Email that pretends to come from Lloyds Banking Group claims that the recipient’s online account access has been suspended because login details are incorrectly entered several times
The email is not from Lloyds. It is a phishing scam designed to trick users into giving their account login details and other personal information to Internet criminals.
To protect your accounts, we automatically suspend your online access
when your log in details have been entered incorrectly several times.
To get back into the service, you can re-instate your details quickly and easily
prevent your self from online fraudulent and unauthorized transfers within
your account, click the ”link’ below to proceed.
Suspended ID Number: TSB-558-271-374
Log On Here to proceed.
Thank you for banking with Lloyds Bank.
Online Security Team
Lloyds Banking Group.
According to this email, which purports to be from the UK’s Lloyds Bank, the recipient’s bank account has been suspended. Supposedly, account login details were entered several times, so the bank suspended access in order to protect the customer from online fraud attempts.
Ironically, the email itself is the online fraud attempt. The message is a typical phishing scam. Customers who are taken in by the false claims and click the link as instructed will be taken to a fake website where they will be asked to log in to their Lloyds online account. After logging in on what they believe is the genuine Lloyds website, victims may then be asked to provide further personal data such as their credit card details and ID information. At the end of the sequence, victims may be automatically redirected to the genuine Lloyds website.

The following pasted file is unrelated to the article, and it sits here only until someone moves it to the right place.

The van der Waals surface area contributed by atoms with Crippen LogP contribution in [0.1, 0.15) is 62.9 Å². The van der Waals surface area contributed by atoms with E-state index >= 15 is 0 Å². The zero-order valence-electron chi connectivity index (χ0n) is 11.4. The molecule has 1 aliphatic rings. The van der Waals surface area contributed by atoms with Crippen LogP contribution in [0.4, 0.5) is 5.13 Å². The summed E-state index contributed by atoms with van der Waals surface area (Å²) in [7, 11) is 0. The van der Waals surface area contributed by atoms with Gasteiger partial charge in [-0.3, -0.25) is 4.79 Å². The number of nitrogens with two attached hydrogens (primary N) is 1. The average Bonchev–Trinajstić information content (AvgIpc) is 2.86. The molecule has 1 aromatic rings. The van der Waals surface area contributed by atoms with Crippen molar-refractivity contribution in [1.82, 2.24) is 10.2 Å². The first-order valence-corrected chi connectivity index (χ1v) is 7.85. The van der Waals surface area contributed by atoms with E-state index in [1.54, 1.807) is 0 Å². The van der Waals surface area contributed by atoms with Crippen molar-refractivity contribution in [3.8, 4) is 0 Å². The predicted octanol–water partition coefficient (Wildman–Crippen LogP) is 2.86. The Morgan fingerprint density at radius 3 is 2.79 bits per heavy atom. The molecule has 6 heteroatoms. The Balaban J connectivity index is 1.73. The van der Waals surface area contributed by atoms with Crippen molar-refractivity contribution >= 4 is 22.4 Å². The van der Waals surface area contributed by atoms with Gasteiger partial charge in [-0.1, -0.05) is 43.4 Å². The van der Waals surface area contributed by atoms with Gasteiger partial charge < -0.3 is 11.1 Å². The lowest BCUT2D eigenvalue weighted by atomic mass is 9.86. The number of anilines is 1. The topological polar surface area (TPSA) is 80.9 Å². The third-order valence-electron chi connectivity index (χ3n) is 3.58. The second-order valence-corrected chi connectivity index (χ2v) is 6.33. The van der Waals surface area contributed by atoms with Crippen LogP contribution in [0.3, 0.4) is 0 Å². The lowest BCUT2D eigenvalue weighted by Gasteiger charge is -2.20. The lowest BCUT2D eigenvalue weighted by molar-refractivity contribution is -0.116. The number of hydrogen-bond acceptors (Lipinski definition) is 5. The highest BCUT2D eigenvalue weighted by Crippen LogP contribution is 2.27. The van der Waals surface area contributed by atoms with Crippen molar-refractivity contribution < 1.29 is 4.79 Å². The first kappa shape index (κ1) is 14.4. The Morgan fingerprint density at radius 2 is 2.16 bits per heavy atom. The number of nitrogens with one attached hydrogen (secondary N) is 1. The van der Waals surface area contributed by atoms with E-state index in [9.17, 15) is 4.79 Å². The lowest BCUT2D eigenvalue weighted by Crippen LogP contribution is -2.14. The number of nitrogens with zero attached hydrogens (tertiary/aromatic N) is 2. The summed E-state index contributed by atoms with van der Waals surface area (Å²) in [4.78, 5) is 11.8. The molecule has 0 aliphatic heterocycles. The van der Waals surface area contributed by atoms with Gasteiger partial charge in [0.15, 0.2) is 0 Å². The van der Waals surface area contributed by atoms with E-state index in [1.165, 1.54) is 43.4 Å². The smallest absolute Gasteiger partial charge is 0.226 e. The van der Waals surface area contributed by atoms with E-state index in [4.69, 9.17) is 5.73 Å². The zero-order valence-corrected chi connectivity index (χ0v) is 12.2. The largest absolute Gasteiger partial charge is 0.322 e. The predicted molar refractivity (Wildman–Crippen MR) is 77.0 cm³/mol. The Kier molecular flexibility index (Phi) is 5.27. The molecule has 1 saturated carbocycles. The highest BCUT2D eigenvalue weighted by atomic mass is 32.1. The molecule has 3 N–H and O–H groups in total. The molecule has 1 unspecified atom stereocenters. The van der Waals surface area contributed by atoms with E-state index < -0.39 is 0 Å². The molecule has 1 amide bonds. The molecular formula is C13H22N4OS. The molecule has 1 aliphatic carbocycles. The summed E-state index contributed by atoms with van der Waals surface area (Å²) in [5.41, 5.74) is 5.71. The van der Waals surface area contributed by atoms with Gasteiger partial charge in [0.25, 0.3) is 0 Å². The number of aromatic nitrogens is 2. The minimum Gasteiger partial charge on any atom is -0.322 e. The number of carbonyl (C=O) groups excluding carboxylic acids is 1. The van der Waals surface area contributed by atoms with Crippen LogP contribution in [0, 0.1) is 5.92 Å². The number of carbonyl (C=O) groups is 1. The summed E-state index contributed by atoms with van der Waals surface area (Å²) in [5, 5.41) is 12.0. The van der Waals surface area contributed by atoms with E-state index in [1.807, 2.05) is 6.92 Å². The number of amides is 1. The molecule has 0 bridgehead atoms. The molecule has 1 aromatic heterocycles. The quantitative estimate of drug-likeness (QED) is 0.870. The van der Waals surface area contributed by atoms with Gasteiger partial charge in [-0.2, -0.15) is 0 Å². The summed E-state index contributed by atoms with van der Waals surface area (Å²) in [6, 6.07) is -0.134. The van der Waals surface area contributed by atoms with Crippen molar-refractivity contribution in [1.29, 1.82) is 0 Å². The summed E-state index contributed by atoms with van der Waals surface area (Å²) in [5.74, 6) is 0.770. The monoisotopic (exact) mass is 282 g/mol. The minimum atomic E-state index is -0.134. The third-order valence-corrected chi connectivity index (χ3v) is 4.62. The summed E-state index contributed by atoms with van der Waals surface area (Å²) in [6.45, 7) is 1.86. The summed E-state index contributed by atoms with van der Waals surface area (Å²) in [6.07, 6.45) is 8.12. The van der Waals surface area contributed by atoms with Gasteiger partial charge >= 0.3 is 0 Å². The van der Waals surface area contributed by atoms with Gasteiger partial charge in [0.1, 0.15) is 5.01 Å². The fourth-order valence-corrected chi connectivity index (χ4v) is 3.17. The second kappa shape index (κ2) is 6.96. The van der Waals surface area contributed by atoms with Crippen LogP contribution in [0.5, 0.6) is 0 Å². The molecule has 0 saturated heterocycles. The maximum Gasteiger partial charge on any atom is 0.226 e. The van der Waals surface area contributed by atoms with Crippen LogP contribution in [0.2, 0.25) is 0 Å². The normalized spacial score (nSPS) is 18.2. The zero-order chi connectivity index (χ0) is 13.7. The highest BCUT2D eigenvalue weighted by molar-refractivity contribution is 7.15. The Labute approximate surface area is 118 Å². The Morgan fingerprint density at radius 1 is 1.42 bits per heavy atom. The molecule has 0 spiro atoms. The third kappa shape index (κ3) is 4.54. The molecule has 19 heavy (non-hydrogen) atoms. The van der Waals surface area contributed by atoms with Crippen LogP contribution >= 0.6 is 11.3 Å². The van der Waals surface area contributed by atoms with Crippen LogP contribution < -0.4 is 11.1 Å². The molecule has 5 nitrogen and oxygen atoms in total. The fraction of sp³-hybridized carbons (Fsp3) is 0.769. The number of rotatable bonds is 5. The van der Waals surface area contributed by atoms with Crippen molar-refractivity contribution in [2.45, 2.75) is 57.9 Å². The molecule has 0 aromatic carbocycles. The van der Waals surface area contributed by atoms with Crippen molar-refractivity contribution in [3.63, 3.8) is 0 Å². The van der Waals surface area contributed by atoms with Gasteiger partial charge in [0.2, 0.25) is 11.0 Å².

Meanwhile, the criminals can hijack their bank accounts, transfer funds, conduct fraudulent transactions and perhaps even steal their identities.
Phishing shows no signs of losing its position as one of the most prevalent Internet scams. Be wary of any email from your bank that claims that you must click a link and login to your account to update details, verify your identity, or deal with a supposed account issue. If you receive such an email, do not click any links that it contains. Some versions have their phishing payload in attached files, so do not open any attachments that come with such emails either.
The fake web pages used in such scams are often taken down quite quickly. And, after the fake pages have been reported, most modern browsers will display phishing warnings when people click links in the scam emails. However, the scammers will continue to put up new versions of the fake web pages and send out another round of scam messages. And so the cycle continues.
Lloyds has information about phishing scams and how to report them on its website.